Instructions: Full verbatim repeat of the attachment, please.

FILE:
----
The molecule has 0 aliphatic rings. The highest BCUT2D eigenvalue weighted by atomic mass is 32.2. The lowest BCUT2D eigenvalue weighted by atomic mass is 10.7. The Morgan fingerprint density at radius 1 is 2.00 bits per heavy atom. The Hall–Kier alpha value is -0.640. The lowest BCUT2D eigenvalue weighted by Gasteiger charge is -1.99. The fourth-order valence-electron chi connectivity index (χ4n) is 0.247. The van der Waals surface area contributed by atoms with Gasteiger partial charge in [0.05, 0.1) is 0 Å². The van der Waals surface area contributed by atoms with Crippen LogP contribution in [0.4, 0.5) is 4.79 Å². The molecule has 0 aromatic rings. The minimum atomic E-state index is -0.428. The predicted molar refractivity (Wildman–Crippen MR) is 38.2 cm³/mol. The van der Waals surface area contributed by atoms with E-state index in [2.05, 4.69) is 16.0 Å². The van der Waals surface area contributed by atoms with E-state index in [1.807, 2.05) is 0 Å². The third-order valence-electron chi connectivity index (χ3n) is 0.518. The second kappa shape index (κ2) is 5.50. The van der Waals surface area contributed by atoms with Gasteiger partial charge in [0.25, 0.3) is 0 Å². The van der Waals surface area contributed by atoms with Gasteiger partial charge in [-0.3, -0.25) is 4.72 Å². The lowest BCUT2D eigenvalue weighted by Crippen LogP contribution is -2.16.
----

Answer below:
The molecule has 0 aliphatic rings. The highest BCUT2D eigenvalue weighted by atomic mass is 32.2. The lowest BCUT2D eigenvalue weighted by atomic mass is 10.7. The Morgan fingerprint density at radius 1 is 2.00 bits per heavy atom. The Hall–Kier alpha value is -0.640. The lowest BCUT2D eigenvalue weighted by Gasteiger charge is -1.99. The fourth-order valence-electron chi connectivity index (χ4n) is 0.247. The van der Waals surface area contributed by atoms with Gasteiger partial charge in [0.05, 0.1) is 0 Å². The van der Waals surface area contributed by atoms with Crippen LogP contribution in [0.4, 0.5) is 4.79 Å². The molecule has 0 aromatic rings. The minimum atomic E-state index is -0.428. The predicted molar refractivity (Wildman–Crippen MR) is 38.2 cm³/mol. The van der Waals surface area contributed by atoms with E-state index in [2.05, 4.69) is 16.0 Å². The van der Waals surface area contributed by atoms with E-state index in [1.807, 2.05) is 0 Å². The third-order valence-electron chi connectivity index (χ3n) is 0.518. The second kappa shape index (κ2) is 5.50. The van der Waals surface area contributed by atoms with Gasteiger partial charge in [0.25, 0.3) is 0 Å². The van der Waals surface area contributed by atoms with Gasteiger partial charge in [-0.3, -0.25) is 4.72 Å². The lowest BCUT2D eigenvalue weighted by Crippen LogP contribution is -2.16.